Furthermore, because conduct credits are intended to motivate good behavior, the section 4019 amendment, which increases the credit accrual rate, does not represent a determination that a prior punishment is too severe. (See People v. Rodriguez, supra, 183 Cal.App.4th at p. 9 ["it cannot be said that the punishment-reducing amendment at issue here 'obviously' evinces a legislative determination that sentences for some felons are too severe, or that the Legislature intended a reduction in sentence for some felons should be extended to all to whom it lawfully can be extended"].) We thus conclude that the Estrada exception to prospective application of a new or amended statute does not apply, and there is no presumptive retroactivity. (See In re Kapperman (1974) 11 Cal.3d 542, 546; see also People v. Otubuah, supra, 184 Cal.App.4th at p. 436.)
We conclude, as we did in People v. Otubuah, supra, 184 Cal.App.4th at page 436, that, "[h]aving searched for a legislative intent regarding prospective or retroactive application, we agree with the Fifth District that 'there is no "'clear and compelling implication'" [citation] that the Legislature intended the amendatory statute at issue to apply retroactively. Accordingly, the [Penal Code] section 3 presumption is not rebutted.' ([People v.] Rodriguez, supra, [183 Cal.App.4th 1, 13]; see also In re E.J., supra, 47 Cal.4th at p. 1272 ['"[I]n the absence of an express retroactivity provision, a statute will not be applied retroactively unless it is very clear from extrinsic sources that the Legislature or the voters must have intended a retroactive application."'].)"
As the court in People v. Hopkins, supra, 184 Cal.App.4th 615, recently explained in support of its holding that the section 4019 amendment applies prospectively only: "Senate Bill No. 3X 18 (2009-2010 3d Ex. Sess.) (Senate Bill No. 18), the legislation which amended section 4019, was enacted in order to address the state's fiscal emergency, as proclaimed by Governor Schwarzenegger in December 2008. (Stats. 2009, 3d Ex. Sess. 2009-2010, ch. 28, § 62.) By increasing the amount of credits available to certain inmates, qualifying inmates' terms will be shortened and prison populations reduced, resulting in reduced costs to the state. Obviously, if the amendment to section 4019 operated retroactively it would result in greater savings to the state, since more inmates would be eligible to have their prison terms reduced. It does not follow, however, that applying the amendment prospectively is inconsistent with the Legislature's goal. Prospective application of the amendment also results in savings; it simply results in less savings than would retroactive application. Therefore, we do not think that the Legislature's intent to reduce prison expenditures is particularly instructive on the issue of retroactivity. It certainly cannot be conflated into a determination, as in Estrada, that the original punishment for a particular crime was too severe and that a lesser punishment was more appropriate. 'Rather, because the express purpose of Senate Bill [No.] 18 was to address the state's fiscal emergency, it is also plausible the Legislature determined the following: The persons whose sentences will be reduced under the section 4019 amendment are just as culpable and deserving of punishment as they were before the amendment; after all, there has been no legislative determination that the offenses for which those persons were sentenced should be punished less severely.' [Citation.]" (People v. Hopkins, supra, at p. 625, quoting in part People v. Rodriguez, supra, 183 Cal.App.4th at p. 9.) The court in Hopkins thus concluded the rule laid out in Estrada was not applicable "because the amendment to section 4019 does not necessarily lessen a defendant's punishment. Instead, it allows only for additional conduct credit, which must be earned, as opposed to additional custody credit which is awarded to a defendant simply because he or she is in presentence custody. Applying the amendment to section 4019 retroactively would not advance the statute's purpose of rewarding good behavior while in presentence custody, since it is impossible to influence behavior after it has occurred." (People v. Hopkins, supra, 184 Cal.App.4th at p. 625, fn. omitted, citing People v. Rodriguez, supra, 183 Cal.App.4th 1.)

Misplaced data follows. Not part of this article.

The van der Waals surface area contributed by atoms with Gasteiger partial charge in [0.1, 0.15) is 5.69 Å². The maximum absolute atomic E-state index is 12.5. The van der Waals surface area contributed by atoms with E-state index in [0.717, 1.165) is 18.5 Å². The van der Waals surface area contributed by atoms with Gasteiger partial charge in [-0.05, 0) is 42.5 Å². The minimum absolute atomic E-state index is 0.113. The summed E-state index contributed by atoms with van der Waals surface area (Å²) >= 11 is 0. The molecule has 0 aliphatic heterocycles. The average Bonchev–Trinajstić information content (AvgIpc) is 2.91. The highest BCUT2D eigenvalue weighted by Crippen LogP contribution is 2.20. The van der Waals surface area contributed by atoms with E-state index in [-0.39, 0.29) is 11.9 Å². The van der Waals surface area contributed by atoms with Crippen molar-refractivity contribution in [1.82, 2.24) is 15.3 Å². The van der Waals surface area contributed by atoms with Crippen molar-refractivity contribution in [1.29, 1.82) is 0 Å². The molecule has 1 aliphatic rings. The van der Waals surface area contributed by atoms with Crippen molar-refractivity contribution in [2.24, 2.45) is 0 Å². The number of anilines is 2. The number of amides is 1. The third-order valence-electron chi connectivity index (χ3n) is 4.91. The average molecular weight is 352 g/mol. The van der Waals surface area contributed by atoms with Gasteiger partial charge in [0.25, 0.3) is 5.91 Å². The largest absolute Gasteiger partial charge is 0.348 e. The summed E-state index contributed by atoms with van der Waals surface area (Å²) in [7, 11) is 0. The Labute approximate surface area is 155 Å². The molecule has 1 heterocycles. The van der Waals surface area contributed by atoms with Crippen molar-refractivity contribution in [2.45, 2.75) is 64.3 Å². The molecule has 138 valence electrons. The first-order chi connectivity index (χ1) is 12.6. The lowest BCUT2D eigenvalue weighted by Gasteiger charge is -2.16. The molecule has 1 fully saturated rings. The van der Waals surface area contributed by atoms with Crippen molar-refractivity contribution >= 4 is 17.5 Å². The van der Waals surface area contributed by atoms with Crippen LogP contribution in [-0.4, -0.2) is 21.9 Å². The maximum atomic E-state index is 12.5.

Accordingly, we conclude that the amendment to section 4019 applies prospectively and that defendant is not entitled to an increase in her custody credits.
The judgments in case Nos. FWV900326 and FWV901833 are reversed as to the sentences only, and are otherwise affirmed. The causes are remanded to the superior court for resentencing in accordance with the views expressed in this opinion.
CERTIFIED FOR PARTIAL PUBLICATION
We concur: /s/ Richli J. /s/ Miller J.